Friday, August 27, 2010

Quick Look: I AM LOVE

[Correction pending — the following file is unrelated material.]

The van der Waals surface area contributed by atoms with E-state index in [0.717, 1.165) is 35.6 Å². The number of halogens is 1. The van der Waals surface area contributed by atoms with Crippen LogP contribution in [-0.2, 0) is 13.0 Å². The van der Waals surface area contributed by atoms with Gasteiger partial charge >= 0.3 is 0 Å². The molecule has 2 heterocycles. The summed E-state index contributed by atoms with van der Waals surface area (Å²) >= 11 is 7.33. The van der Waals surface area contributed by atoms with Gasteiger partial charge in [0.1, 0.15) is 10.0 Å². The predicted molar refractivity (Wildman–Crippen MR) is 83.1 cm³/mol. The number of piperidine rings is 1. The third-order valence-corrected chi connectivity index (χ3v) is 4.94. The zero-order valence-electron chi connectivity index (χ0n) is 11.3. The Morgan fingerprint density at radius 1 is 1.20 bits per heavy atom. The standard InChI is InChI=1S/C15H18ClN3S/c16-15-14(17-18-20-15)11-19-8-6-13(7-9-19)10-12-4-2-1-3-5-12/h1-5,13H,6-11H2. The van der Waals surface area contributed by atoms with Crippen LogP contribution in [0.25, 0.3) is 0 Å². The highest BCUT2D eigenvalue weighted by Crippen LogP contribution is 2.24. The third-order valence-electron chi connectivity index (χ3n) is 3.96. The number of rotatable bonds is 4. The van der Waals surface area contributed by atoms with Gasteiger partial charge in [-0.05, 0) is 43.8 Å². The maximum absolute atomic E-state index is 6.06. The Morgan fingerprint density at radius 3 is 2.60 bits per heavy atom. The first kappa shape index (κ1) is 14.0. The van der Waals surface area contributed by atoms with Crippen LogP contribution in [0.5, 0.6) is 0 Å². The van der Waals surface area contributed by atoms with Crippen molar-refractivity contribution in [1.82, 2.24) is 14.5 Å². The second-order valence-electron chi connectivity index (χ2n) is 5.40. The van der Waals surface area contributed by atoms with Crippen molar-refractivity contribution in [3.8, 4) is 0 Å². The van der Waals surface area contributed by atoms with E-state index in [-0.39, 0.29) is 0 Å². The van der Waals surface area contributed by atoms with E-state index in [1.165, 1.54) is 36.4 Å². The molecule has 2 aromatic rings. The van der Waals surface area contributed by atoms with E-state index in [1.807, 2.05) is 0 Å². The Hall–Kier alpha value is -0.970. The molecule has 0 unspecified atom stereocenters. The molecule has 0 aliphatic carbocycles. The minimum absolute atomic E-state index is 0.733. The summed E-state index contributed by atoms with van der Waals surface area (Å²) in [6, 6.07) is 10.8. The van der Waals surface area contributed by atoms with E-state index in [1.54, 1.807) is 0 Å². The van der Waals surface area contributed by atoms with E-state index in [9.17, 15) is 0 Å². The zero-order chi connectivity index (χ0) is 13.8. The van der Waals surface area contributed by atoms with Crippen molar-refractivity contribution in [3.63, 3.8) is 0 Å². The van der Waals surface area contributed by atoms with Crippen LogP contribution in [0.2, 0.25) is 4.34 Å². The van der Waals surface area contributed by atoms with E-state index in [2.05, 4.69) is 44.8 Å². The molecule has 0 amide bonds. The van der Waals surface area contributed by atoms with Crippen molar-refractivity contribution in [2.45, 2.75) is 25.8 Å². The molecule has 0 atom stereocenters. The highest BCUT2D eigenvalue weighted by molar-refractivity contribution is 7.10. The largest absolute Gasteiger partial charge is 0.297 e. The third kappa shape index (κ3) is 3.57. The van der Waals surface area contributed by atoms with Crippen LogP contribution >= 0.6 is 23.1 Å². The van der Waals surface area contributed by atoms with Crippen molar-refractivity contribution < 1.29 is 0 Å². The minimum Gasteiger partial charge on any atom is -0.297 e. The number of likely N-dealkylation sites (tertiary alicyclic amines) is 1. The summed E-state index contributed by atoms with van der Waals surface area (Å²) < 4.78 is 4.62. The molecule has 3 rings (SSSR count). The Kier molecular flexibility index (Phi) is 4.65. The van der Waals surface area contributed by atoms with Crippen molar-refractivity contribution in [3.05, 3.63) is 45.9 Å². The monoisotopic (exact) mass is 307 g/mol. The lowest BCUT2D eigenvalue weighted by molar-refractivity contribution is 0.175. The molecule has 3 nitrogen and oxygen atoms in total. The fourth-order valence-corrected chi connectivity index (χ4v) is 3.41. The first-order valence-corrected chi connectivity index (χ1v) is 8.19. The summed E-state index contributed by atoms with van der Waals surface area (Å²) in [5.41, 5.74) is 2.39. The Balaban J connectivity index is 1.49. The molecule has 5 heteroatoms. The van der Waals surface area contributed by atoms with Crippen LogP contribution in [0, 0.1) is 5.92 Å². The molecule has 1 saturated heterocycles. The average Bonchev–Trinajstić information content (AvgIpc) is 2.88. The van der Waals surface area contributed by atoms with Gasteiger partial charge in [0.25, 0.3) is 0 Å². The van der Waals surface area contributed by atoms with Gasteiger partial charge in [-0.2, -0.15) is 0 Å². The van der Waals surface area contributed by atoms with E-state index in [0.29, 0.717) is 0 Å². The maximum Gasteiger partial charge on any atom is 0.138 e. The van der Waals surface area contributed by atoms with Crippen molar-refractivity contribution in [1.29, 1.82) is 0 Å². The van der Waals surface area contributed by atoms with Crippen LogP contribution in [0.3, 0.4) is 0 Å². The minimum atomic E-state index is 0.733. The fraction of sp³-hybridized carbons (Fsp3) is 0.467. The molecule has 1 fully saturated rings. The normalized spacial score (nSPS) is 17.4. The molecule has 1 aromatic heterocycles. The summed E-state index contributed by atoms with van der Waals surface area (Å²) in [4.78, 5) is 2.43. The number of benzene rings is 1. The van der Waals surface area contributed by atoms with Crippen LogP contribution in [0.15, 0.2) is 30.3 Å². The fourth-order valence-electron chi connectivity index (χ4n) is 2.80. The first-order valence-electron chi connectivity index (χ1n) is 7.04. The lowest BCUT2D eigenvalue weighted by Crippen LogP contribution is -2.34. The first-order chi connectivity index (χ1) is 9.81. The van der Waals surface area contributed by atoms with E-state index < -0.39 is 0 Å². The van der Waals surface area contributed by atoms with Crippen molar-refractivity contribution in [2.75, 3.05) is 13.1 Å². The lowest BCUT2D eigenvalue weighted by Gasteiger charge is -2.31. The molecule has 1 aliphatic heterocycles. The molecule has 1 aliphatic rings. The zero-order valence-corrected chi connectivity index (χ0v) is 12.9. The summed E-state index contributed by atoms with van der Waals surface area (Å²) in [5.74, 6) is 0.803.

I’m not the type of person to fall head-over-heels for Luca Guadagnino’s I Am Love, but I am not wholly immune to its aesthetic power. And if you are the type of person who’ll flip for this lush yet chilly Euro melodrama, then you are certainly in for a treat I will not begrudge you. At best, this sumptuous story about a rich Italian family floated me into its ridiculously beautiful imagery on the swirling score culled from the work of modern composer John Adams. At worst, all the aural and visual sensations distracted and distanced me from the story, leaving me cold and uninvolved. Tilda Swinton as the main character, a repressed woman who slowly realizes the extent of her confinement as her appetites – and identity – are reactivated, is the main attraction. She’s a daring actress who plays some of the most perfectly realized, and varied, characters in film today, from Michael Clayton to The Chronicles of Narnia to Orlando. She’s a treasure. The rest of the cast members (especially Flavio Parenti as Swinton’s son and Edoardo Gabbriellini as a chef with entrepreneurial aspirations) are remarkable as well; no one strikes a wrong note or lets the filmmaking overpower performance. While the style of the film left me outside the emotion of the narrative, there is such beauty in it that I find myself with warm memories of the viewing experience. Often I Am Love hypnotized me with its filmmaking, but it was almost a disappointment every time I fell out of the trance and realized that there was an actual plot underneath.

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